Social media

Social media remembers Princess Diana, Snap cuts AI programming and journalism

A collection of video clips showing the British public mourning the death of Princess Diana has gone viral. The video, uploaded to TikTok by the user muhammadaffa5340, has been viewed over half a million times and received over 100,000 likes. The clip is one of many videos Where Pictures of Diana that have gone viral in recent weeks.


kecintaan masyarakat terhadap sang putri tidak akan pernah pudar#diane #the Royal family

♬ suara asli – the british monarchy – the british monarchy

Wednesday marks the 25th anniversary of Diana’s death. Through social media, new generations who may not have lived during his lifetime are engaging and learning about his legacy. It’s an example of how social media and modern technology can teach us about history. Are there stock images that your brand could breathe new life into?

Here are today’s other top stories:

Twitter introduces a new way to tweet to a smaller audience

On Tuesday, Twitter rolled out its latest feature, Twitter Circle. Similar to Instagram’s Close Friends feature, Twitter Circle offers users the ability to tweet exclusively to pre-selected followers. Although users can currently only create one circle, they can add up to 150 people and adjust entries and exits at any time. “Sometimes you just want to talk to each other,” said Twitter on its website. “It makes it easier to have more intimate conversations and build closer connections with certain subscribers.”

People included in a circle will see a special green badge below tweets to indicate that the post is only available to that group and not to the user’s public timeline. According to the microblogging site, tweets sent to your circle cannot be retweeted or shared. And even though your Twitter account is public, all replies to those tweets are private.

Why it matters: Not all of your followers are in the cool kids club. Giving people the ability to share their thoughts with a select group of people helps make Twitter more accessible and eliminates the need for alternate or secondary accounts. It should be noted, however, that no tweet is ever truly private. Screenshots can make or break a mark.


A new study from the Missouri School of Journalism found that many Americans are unaware the role that artificial intelligence plays in the news they consume. The study found that less than half of respondents (48%) were sure they had read, seen or heard anything about AI in the past year, while only 40% said it was possible. Only 25% of respondents said they thought AI was as capable of writing or reporting equal or better news than human journalism.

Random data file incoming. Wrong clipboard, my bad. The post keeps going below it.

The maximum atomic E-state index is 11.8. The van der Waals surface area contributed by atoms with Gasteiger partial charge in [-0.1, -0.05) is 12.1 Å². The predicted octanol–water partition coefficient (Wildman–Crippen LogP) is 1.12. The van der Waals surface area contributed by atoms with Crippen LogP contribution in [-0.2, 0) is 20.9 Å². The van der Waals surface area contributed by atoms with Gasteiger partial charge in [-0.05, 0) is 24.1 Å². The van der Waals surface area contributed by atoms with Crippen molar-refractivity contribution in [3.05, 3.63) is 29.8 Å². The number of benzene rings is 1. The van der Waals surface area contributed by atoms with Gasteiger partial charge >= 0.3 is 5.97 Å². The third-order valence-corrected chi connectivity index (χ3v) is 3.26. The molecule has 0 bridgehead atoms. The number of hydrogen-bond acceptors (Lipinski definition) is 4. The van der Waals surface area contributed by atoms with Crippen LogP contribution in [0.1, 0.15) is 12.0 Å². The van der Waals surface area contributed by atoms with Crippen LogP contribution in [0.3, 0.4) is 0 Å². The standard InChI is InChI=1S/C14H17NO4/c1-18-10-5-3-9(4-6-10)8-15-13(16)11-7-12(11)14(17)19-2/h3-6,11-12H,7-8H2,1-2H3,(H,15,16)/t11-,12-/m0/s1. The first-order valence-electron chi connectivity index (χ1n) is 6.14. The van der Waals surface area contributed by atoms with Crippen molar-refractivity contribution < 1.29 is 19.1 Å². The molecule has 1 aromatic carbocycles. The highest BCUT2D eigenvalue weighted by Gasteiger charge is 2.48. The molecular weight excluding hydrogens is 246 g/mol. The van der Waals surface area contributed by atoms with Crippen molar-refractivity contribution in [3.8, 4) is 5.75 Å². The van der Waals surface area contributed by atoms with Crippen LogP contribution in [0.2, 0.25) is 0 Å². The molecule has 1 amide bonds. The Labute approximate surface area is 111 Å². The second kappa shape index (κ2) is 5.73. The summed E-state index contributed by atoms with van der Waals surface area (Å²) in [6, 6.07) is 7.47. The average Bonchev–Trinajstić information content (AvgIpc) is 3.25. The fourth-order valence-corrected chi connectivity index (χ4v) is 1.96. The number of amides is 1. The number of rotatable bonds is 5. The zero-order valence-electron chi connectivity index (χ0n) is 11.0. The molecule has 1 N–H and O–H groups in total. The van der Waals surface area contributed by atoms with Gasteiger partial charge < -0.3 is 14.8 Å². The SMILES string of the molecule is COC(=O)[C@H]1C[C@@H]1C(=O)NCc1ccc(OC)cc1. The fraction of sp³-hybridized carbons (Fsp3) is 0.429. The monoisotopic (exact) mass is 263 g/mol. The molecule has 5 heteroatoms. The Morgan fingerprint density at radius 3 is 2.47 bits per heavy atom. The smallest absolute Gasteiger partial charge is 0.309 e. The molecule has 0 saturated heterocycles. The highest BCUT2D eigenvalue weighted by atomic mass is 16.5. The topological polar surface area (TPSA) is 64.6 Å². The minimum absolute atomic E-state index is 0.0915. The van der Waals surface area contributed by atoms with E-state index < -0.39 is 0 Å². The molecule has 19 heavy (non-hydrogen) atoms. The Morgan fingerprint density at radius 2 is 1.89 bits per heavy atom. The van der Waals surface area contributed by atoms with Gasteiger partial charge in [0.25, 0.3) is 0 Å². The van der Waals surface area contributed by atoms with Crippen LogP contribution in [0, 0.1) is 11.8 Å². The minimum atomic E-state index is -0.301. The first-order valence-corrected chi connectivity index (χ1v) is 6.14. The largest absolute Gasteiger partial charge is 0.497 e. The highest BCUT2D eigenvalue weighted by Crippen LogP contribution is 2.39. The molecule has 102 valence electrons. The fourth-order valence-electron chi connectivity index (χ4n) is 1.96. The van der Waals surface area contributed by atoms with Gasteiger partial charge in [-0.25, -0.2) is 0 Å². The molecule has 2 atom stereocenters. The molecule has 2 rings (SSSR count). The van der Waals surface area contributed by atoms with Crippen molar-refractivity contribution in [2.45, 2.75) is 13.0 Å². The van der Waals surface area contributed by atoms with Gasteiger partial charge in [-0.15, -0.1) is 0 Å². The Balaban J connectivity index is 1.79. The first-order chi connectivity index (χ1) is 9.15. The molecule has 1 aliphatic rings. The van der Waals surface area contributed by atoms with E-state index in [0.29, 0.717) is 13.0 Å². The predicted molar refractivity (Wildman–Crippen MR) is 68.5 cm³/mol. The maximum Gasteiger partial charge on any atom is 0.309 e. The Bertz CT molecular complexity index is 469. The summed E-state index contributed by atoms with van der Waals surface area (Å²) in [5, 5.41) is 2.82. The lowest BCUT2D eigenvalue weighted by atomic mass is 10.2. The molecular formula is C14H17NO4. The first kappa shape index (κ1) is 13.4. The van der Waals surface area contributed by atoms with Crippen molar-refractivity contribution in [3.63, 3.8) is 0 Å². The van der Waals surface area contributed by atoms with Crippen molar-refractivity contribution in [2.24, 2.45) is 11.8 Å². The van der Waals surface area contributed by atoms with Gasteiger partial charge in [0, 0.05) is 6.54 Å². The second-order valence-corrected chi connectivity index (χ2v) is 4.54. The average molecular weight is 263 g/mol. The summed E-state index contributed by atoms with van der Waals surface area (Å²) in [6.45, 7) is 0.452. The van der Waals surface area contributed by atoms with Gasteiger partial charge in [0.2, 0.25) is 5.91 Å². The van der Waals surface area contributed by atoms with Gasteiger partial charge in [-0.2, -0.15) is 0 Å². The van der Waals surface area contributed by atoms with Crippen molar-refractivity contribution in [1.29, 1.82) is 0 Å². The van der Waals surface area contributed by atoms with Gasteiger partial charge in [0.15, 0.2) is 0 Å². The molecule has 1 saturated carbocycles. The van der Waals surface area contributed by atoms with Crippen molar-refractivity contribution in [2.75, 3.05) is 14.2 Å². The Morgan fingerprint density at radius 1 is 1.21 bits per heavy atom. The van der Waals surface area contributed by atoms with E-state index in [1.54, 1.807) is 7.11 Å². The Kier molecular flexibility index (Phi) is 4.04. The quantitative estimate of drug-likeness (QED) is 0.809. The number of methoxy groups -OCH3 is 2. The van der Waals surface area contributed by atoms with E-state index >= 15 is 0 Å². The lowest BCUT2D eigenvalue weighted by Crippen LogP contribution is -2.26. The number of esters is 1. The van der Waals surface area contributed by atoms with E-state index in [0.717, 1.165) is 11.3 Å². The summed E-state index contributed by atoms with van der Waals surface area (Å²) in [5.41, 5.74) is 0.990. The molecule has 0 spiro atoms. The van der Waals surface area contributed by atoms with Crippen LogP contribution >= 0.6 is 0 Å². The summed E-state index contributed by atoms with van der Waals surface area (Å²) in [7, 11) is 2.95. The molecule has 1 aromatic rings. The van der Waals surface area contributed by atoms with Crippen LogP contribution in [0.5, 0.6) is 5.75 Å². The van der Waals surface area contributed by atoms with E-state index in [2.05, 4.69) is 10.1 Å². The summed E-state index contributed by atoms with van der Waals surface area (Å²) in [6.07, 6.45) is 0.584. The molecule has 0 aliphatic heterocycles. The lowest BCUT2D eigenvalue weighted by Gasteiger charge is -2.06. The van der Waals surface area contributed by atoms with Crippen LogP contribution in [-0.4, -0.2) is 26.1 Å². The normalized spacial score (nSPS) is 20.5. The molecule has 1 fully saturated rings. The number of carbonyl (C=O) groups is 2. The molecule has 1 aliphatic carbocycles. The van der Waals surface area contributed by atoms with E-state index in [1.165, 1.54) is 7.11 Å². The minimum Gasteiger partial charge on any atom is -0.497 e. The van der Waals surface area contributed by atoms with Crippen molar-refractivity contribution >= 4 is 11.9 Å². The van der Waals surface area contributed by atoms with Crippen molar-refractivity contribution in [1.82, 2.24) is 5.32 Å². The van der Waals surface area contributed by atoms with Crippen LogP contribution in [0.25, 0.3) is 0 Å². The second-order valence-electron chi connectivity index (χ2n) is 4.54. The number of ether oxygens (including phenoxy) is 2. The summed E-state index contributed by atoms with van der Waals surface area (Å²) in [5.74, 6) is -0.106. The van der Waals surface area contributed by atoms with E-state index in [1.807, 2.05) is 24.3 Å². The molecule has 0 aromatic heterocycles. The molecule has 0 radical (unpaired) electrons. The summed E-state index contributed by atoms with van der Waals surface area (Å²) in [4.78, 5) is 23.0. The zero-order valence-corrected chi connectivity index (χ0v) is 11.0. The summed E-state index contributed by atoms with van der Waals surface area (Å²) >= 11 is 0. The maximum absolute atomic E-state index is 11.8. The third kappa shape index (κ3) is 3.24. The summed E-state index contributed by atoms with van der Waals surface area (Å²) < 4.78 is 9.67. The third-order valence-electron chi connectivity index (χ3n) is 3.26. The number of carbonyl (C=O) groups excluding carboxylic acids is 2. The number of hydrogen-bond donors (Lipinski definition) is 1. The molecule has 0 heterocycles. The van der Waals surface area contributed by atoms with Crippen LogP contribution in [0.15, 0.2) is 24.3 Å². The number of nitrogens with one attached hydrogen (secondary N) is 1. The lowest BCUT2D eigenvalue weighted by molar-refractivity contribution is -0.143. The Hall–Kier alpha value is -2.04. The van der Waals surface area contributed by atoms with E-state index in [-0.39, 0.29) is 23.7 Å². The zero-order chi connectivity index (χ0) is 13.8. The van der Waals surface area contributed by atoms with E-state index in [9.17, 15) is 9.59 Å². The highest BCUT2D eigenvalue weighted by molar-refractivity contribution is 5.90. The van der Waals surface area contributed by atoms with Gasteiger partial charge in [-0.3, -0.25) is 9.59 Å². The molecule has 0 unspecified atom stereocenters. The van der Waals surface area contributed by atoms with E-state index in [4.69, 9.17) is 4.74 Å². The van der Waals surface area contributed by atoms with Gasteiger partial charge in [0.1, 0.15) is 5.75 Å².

Some news organizations have already started to rely on AI to produce news content, such as sports articles, election coverage and earnings reports. In 2018, Forbes launched a publishing platform called bertie, which uses AI to identify trends and suggest stocks. The results come at a difficult time, when there is not much confidence in the news media industry. One way to build trust is to provide people with the information they need and expect, not just give in to “the way of the future”. It can also increase your throwing difficulty – how do you hit a robot?

Snap will cancel programming and cut 20% of its employees

Snap, the maker of Snapchat, is laying off 20% of its employees and canceling original shows, in-app games and several other projects. In a memo sent to Snap employees and shared by The Verge, CEO Evan Spiegel said, “We are restructuring our business to focus more on our three strategic priorities: community growth, revenue growth and augmented reality. Projects that do not directly contribute to these areas will be discontinued or receive significantly reduced investments.

The announcement comes after Snap reported its slowest pace quarterly growth. (According to the New York TimesSnap’s share price has fallen nearly 80% since the start of the year.) While Spiegel said he was “deeply sorry” for the upheaval, the layoffs are expected to save Snap $500 million in annual costs.

Why it matters: Many social media companies are grappling with the prospect of a recession. But Snap, which is a small company, is more vulnerable to economic shocks. As advertising spend and consumer buying habits change, brands may have to make tough decisions about which programs or departments to fund.